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Making A Hiking Staff.


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I recently collected a small tree to make a hiking staff. I had cut it down to clear some land over 8 months ago, and it has been sitting on top of a brush pile ever since. It is quite dry. I am having trouble identifying the type of wood. The leaves are long gone. Here's what I know:

 

- It grew in the Northeast US (upstate NY).

- The piece in question is the main truck of a small tree.

- Most of the branches have a sister branch on the opposite side of the trunk, they curve upwards and mirror each other. Generally the next pair of branches found above are perpendicular to the first pair.

- The bark is a brownish color, with a touch of red. It is also smooth, and peeled off lengthwise very easily after sitting on the pile for many months.

- Under the bark, the wood was a smooth light-brown color, it's texture is that of wood that has been smoothed with about an 80-grit paper running up and down.

- The wood is hard, i can make only the most infinitesimal of dents with my thumbnail. However, it cuts and shaves very easily.

- The wood is also very very stiff. It's diameter ranges from about an inch to an inch and a half, and it's length is 6 feet, but I can barely bend it, and I'm no small guy.

- It is also not very heavy, I would guess it's about medium to light density.

- The wood is generally light in color, but has a very beutiful and intricate grain, The light rings are infused with vertical streaks of dark, and vice versa. It is also very porous, especially in the dark rings

 

Can anyone offer a guess as to what it could be?

 

Some guesses at work have been:

 

Maple

Hickory

Ash

Birch

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The porous comment leads me to believe you have an oak sapling. I once cut some tapered oak legs for a table and hung them in a furnace room to dry after applying a polyurethane finish. The air in the wood heated up, expanded and blew small bubbles in the finish where the wood was cut across the grain. Check the trees in the area from which you cleared the sapling. Acorns do not fall far from the tree.

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I have been a wood worker for a while and the information leads me to believe it is an oak sapling... as was suggested earlier, if you go back to the area where you found the wood, look for some little nuts that are tear-drop shaped, appox 1/2 to3/4"long and look like they have a hat on them. :) (Acorns) Some times older nuts are missing the hat... which may be lying around nearby.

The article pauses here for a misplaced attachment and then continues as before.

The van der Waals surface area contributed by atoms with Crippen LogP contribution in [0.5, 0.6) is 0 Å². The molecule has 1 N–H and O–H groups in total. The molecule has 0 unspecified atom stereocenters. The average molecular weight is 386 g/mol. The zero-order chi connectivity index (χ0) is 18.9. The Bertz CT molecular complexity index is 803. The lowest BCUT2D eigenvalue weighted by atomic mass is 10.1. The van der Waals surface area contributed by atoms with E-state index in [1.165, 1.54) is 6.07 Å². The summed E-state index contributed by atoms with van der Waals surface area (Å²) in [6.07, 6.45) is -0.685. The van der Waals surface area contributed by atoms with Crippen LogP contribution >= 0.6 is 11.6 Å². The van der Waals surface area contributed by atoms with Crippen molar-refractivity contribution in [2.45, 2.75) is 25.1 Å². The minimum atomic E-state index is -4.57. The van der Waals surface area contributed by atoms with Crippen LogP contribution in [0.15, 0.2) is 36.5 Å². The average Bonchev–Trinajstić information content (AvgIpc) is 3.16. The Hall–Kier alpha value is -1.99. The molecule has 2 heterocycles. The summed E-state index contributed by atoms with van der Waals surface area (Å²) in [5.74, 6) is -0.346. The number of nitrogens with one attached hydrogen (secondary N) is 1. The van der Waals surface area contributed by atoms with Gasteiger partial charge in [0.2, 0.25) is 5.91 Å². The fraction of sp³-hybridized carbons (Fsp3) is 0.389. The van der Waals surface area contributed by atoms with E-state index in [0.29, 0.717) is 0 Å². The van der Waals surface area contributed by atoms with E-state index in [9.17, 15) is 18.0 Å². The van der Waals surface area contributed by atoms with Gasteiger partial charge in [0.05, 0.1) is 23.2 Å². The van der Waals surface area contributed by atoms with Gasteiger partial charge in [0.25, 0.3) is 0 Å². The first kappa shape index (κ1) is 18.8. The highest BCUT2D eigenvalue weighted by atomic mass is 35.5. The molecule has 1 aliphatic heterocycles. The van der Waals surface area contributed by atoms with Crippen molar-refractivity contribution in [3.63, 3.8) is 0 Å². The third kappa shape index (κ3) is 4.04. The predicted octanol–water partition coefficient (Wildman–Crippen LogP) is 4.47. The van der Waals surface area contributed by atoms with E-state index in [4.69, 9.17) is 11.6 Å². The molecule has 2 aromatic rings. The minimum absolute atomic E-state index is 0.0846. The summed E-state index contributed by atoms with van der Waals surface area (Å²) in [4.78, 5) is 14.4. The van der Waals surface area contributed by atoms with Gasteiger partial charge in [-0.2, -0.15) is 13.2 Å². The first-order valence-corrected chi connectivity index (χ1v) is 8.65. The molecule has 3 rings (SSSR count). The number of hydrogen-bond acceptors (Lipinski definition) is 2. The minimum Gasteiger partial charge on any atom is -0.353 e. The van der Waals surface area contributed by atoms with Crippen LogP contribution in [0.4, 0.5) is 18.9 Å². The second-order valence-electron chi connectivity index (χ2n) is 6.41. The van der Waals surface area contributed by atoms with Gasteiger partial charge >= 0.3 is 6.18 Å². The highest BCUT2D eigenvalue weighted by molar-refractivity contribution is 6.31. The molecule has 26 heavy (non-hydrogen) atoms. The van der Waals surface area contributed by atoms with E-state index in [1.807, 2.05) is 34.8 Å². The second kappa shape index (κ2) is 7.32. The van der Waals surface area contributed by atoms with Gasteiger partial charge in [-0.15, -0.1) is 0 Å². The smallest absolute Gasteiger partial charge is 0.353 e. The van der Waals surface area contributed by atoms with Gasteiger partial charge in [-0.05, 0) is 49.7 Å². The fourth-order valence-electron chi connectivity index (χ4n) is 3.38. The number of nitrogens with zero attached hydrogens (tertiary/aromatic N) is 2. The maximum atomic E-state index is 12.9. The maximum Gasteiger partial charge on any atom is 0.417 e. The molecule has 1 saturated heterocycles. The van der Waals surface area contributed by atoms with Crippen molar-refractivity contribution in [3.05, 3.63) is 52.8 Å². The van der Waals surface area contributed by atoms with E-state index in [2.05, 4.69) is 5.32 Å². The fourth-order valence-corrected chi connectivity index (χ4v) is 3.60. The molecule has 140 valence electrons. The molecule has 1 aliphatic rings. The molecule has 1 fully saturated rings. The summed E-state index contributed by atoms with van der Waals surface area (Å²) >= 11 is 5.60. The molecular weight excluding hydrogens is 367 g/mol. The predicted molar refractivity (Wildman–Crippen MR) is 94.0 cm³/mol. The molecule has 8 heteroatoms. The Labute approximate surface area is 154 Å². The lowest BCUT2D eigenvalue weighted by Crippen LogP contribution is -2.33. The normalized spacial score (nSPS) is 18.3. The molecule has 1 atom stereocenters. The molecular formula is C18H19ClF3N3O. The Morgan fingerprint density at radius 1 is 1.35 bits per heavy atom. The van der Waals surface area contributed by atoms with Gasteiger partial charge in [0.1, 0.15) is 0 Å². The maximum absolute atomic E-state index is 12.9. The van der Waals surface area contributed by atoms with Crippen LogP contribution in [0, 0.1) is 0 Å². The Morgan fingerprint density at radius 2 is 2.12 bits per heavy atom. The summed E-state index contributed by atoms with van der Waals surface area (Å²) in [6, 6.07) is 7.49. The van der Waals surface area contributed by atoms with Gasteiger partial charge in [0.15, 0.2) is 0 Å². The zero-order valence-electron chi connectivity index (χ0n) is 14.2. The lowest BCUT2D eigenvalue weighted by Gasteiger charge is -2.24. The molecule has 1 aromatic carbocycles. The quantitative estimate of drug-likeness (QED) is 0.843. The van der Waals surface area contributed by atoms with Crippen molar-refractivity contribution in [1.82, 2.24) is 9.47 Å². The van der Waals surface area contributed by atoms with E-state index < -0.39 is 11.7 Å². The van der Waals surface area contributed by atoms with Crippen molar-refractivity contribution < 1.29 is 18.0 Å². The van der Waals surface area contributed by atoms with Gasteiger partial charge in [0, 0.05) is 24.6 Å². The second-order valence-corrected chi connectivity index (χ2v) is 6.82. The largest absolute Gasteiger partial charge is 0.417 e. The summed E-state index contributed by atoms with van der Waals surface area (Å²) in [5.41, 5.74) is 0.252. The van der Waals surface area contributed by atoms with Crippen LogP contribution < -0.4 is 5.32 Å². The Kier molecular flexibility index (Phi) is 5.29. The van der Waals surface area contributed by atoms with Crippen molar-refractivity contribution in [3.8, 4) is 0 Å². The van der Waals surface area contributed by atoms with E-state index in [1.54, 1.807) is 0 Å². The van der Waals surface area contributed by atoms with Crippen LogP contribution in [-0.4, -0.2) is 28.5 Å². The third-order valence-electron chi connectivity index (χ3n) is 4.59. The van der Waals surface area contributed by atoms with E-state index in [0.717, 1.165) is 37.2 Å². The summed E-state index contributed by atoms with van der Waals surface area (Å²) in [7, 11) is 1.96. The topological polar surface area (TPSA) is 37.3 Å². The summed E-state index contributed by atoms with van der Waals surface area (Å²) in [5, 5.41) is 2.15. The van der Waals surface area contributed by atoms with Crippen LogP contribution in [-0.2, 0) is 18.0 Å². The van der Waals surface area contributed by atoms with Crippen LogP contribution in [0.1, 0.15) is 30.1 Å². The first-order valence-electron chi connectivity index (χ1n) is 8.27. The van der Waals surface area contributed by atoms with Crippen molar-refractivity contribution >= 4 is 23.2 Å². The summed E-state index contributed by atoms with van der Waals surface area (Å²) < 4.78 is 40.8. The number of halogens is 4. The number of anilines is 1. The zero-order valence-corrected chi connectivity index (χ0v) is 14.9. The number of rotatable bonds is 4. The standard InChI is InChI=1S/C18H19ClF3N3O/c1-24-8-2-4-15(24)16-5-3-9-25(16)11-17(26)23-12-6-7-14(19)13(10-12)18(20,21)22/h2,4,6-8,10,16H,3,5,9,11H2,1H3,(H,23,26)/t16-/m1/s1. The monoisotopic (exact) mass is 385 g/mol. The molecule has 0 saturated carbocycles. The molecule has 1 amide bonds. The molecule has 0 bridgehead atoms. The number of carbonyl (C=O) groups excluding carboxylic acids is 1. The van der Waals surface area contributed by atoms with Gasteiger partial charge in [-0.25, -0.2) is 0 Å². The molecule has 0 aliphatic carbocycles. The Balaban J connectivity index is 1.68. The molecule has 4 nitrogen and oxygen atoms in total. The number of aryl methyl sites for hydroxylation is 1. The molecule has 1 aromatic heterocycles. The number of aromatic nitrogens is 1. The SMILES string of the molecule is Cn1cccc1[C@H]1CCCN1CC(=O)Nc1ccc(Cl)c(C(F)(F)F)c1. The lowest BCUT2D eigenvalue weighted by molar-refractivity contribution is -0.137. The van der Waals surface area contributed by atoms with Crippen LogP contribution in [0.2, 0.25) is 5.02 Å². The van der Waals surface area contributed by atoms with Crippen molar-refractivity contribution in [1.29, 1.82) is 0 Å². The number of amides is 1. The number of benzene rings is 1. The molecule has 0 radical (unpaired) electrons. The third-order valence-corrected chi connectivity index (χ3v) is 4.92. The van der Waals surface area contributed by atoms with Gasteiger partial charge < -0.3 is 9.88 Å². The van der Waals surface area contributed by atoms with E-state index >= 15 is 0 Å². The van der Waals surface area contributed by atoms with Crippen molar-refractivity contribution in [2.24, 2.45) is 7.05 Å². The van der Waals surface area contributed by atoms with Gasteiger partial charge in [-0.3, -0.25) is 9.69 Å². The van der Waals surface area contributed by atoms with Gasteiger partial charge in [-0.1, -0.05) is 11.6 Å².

Edited by mikiemca
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Are there any trees still standing around the lot that you cleared? Trees tend to be fairly specific to a micro-climate i.e. swamp vs hill side, dry forest vs. damp etc. You might be able to find another small tree of the same type near where you took this specimen from. The leaves will be out in a couple months. Just a thought.

 

Yours aye,

 

The Prospectors

 

Do you have Locust, Ironwood or Witch Hazel in your area?

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If it's peeling off it's probably birch.

The leaves are the best way to identify them. I have a flowchart that helps you ID trees by leaf shape and radiating of leaves on branches, I'll post a link when I find it.

I try to make my sticks out of maple, it's just springy enough. I'm not too picky about looks, but I get compliments on my stick :) I just try to pick a sapling or branch that will have a knot at the bottom so it won't splinter, and a knot around chest level for a grip. I let them dry for 1 week, strip the bark, let them dry for another 2 weeks, then whittle it down. Sand it three times with progressively finer blocks- gotten at Home Depot and/or a crafts store- 80, 220, 400 grit, and then it gets a few coats of tung oil, with a 24hour dry time in between.

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If it's the trunk of the tree and is only 6 foot, I doubt it's Poplar, their branches tend to be near the top when that young. I would propably rule out Oak since you said it was pretty light. From the color of the bark and the description of the underlying wood, I would venture a guess that it might be Hickory or possibly Maple. Hard to tell without a photo, and even then it might be hard to tell.

 

Someone else mentioned that woods have smells, that's very true with Hickory, Maple and Cherry.

 

El Diablo

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